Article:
Hospital pricing and organizational control: The effect of government payment changes on hospital prices
It is commonly believed that hospitals are able to maintain their financial health by responding to decreases in government payments with increases in private prices, a practice known as "cost-shifting." However, it has been pointed out previously by economists that this behavior is inconsistent with profit maximization. Previous studies intended to confirm or deny this behavior have had important limitations and conflicting results. This study addresses the question of whether reductions in government payments to hospitals cause increases in private prices, and under what circumstances. A model is posited in which nonprofit hospitals have utility for profits, but disutility for high private prices stemming from the Board of Trustees' role as representatives of the community. This model predicts that hospitals will price at less than the profit maximizing level when government prices are high, but will raise prices in response to government price decreases (that is, cost shift), and will continue to do so until the profit-maximizing price is reached. This model is tested with four samples of differenced data, primarily from the AHA Annual Surveys, spanning 1980-1991, in a cross section of differences approach. The null hypothesis that government price decreases do not cause increases in private prices for nonprofit hospitals was rejected at high confidence levels. A key related and reinforcing finding of high statistical significance is that investor-owned hospitals were found to lower, rather than raise, their prices in response to government price decreases, consistent with a model of pure profit-maximization. These findings are consistent with the predictions of the model posited for nonprofit pricing, and indicate a clear but practically diminishing distinction between the pricing practices of nonprofit and investor-owned hospitals. In addition, some evidence is found that the presence of an HMO contract diminishes the ability of a hospital to cost shift. Thus while support is found for the existence of cost shifting in the 1980s by nonprofit hospitals, the potential for future cost shifting may be limited. An important policy implication is that cost-control efforts should focus on increasing information to purchasers rather than regulating prices of hospitals.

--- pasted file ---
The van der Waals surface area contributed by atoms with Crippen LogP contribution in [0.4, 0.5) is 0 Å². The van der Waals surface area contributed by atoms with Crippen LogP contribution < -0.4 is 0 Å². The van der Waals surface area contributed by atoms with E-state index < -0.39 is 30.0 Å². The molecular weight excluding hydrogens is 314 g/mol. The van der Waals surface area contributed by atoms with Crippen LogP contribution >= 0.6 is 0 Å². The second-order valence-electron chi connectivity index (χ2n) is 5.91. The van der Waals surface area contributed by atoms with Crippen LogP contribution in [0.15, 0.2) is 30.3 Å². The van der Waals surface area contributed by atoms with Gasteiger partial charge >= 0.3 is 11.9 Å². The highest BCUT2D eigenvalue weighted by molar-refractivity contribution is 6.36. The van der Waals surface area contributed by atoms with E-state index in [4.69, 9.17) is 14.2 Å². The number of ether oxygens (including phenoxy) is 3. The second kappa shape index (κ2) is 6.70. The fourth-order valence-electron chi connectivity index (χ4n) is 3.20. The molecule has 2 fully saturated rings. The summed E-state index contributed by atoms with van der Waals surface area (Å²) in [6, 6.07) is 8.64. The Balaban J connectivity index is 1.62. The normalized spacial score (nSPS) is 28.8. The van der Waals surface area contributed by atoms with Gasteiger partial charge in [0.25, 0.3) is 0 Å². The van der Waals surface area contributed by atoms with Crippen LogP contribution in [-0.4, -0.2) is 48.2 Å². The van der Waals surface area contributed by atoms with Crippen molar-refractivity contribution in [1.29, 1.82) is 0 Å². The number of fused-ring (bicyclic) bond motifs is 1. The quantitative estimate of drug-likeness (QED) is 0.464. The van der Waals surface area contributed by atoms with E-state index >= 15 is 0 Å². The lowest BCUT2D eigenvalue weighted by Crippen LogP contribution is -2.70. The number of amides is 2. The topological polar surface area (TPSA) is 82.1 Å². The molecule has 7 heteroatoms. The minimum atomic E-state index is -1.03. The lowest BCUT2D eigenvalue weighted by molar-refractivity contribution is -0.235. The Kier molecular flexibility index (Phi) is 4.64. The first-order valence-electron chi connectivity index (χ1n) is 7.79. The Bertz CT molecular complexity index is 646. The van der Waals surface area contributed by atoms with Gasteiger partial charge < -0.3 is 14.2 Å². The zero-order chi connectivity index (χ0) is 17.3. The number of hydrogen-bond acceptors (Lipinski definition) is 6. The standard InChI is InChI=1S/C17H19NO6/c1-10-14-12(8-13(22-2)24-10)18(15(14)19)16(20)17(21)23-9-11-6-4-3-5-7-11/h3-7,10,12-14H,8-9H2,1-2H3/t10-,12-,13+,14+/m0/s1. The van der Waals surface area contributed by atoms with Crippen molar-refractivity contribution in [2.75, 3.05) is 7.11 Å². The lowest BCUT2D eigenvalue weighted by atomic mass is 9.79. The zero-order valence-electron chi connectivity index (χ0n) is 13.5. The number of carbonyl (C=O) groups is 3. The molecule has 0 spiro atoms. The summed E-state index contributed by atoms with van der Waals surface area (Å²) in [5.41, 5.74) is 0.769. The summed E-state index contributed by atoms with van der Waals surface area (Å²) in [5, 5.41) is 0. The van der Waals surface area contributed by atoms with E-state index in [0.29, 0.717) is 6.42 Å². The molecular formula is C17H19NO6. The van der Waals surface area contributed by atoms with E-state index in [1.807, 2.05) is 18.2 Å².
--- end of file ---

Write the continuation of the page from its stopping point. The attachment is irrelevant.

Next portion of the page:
|Year of publication:||
|Authors:||Highland, James Patrick|
|Type of publication:||Other|
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